LaborIA should make it possible to better understand artificial intelligence and its impact on work, employment, skills and social dialogue, with the aim of changing business practices and public action.

Elisabeth Borne said:

“The transformations that our society is experiencing, such as the digital and ecological transitions, have an impact that can be seen concretely in our daily lives. The world of work is no exception and this will increase in the coming years with the rise, for example, of artificial intelligence. It will profoundly change the way of producing, recruiting and even organizing social dialogue. Today, we are launching this unprecedented research program, in partnership with Inria and the Matrice Institute, to understand these changes and better prepare companies and workers for them.”

An initiative in line with the PMIA

This initiative aims to bridge the gap between theory and practice on AI by supporting cutting-edge research and applied activities on AI-related priorities. This latest summit brought together international AI experts from civil society, academia, industry and government, including ministerial delegates from PMIA members. They presented the results of their group work and discussed the responsible development of AI.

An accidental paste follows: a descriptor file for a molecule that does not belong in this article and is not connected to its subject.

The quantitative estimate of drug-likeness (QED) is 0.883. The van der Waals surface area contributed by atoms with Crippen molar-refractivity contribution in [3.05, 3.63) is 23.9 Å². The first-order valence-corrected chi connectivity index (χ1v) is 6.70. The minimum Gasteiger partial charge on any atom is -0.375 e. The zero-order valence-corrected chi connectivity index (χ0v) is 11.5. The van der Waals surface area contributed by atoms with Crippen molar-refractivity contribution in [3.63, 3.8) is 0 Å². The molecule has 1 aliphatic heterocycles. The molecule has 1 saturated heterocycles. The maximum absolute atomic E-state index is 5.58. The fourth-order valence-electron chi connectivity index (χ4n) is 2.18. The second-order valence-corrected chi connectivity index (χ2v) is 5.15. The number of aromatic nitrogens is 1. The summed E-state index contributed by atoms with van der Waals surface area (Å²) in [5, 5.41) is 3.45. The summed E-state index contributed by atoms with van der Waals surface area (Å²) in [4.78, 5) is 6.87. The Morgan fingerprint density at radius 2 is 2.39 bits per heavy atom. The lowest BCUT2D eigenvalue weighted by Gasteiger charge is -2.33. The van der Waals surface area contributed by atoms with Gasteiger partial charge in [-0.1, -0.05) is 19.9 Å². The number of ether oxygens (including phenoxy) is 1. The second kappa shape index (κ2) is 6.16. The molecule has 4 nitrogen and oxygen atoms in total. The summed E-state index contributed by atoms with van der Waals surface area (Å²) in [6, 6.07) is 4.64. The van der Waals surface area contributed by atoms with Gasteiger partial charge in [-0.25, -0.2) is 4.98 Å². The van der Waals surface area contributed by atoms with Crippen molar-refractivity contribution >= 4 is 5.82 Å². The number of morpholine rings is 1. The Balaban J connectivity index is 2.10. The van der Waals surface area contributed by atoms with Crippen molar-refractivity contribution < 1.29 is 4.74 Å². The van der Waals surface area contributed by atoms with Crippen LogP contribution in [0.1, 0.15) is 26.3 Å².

One of the working groups is devoted to the theme: Future of work. It is affiliated with the Paris PMIA Center of Expertise, hosted by INRIA. Among other things, he conducts analyzes on how AI affects and will affect workers and their environment. The creation of LaborIA responds to the recommendations of the group dedicated to the future of work and is part of the National Strategy for AI

The LaborIA program

The LaborIA program must first consider the relationship of companies and public actors to artificial intelligence, then, in a second step, deploy concrete experiments, in the workplace, concerning various themes: working conditions, recruitment , development of skills, technological social dialogue, etc.

It also aims to create a place for debate and exchange between all civil society actors, social partners and public decision-makers. Lasting five years, LaborIA is funded by the Ministry of Labour, Employment and Integration and operated by Matrice, Center for training and retraining for digital professions and entrepreneurship. His areas of work: